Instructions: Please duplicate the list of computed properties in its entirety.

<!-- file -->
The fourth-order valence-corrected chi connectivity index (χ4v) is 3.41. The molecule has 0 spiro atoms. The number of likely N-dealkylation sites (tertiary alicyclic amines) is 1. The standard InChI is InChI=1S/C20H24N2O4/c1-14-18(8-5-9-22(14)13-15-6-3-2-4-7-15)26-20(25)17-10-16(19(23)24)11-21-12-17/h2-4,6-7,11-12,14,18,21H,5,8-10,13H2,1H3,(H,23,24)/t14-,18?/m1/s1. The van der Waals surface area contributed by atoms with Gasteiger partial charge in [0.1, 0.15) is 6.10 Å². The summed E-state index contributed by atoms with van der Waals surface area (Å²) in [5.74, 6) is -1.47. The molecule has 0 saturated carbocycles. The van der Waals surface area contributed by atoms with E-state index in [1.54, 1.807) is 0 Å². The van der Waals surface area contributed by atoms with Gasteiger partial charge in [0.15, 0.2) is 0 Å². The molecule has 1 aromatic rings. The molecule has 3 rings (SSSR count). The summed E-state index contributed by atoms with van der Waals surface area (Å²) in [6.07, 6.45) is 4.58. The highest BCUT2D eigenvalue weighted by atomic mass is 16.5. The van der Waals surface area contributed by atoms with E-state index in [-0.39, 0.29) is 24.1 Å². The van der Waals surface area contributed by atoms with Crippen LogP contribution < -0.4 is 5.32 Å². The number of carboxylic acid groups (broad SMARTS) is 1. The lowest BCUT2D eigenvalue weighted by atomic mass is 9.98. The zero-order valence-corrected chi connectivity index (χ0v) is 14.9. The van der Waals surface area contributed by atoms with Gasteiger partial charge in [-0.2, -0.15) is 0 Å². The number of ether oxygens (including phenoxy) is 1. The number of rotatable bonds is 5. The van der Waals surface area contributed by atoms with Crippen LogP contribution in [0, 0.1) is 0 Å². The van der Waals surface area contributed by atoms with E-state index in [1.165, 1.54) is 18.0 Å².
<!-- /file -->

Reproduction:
The fourth-order valence-corrected chi connectivity index (χ4v) is 3.41. The molecule has 0 spiro atoms. The number of likely N-dealkylation sites (tertiary alicyclic amines) is 1. The standard InChI is InChI=1S/C20H24N2O4/c1-14-18(8-5-9-22(14)13-15-6-3-2-4-7-15)26-20(25)17-10-16(19(23)24)11-21-12-17/h2-4,6-7,11-12,14,18,21H,5,8-10,13H2,1H3,(H,23,24)/t14-,18?/m1/s1. The van der Waals surface area contributed by atoms with Gasteiger partial charge in [0.1, 0.15) is 6.10 Å². The summed E-state index contributed by atoms with van der Waals surface area (Å²) in [5.74, 6) is -1.47. The molecule has 0 saturated carbocycles. The van der Waals surface area contributed by atoms with E-state index in [1.54, 1.807) is 0 Å². The van der Waals surface area contributed by atoms with Gasteiger partial charge in [0.15, 0.2) is 0 Å². The molecule has 1 aromatic rings. The molecule has 3 rings (SSSR count). The summed E-state index contributed by atoms with van der Waals surface area (Å²) in [6.07, 6.45) is 4.58. The highest BCUT2D eigenvalue weighted by atomic mass is 16.5. The van der Waals surface area contributed by atoms with E-state index in [-0.39, 0.29) is 24.1 Å². The van der Waals surface area contributed by atoms with Crippen LogP contribution < -0.4 is 5.32 Å². The number of carboxylic acid groups (broad SMARTS) is 1. The lowest BCUT2D eigenvalue weighted by atomic mass is 9.98. The zero-order valence-corrected chi connectivity index (χ0v) is 14.9. The van der Waals surface area contributed by atoms with Gasteiger partial charge in [-0.2, -0.15) is 0 Å². The number of ether oxygens (including phenoxy) is 1. The number of rotatable bonds is 5. The van der Waals surface area contributed by atoms with Crippen LogP contribution in [0, 0.1) is 0 Å². The van der Waals surface area contributed by atoms with E-state index in [1.165, 1.54) is 18.0 Å².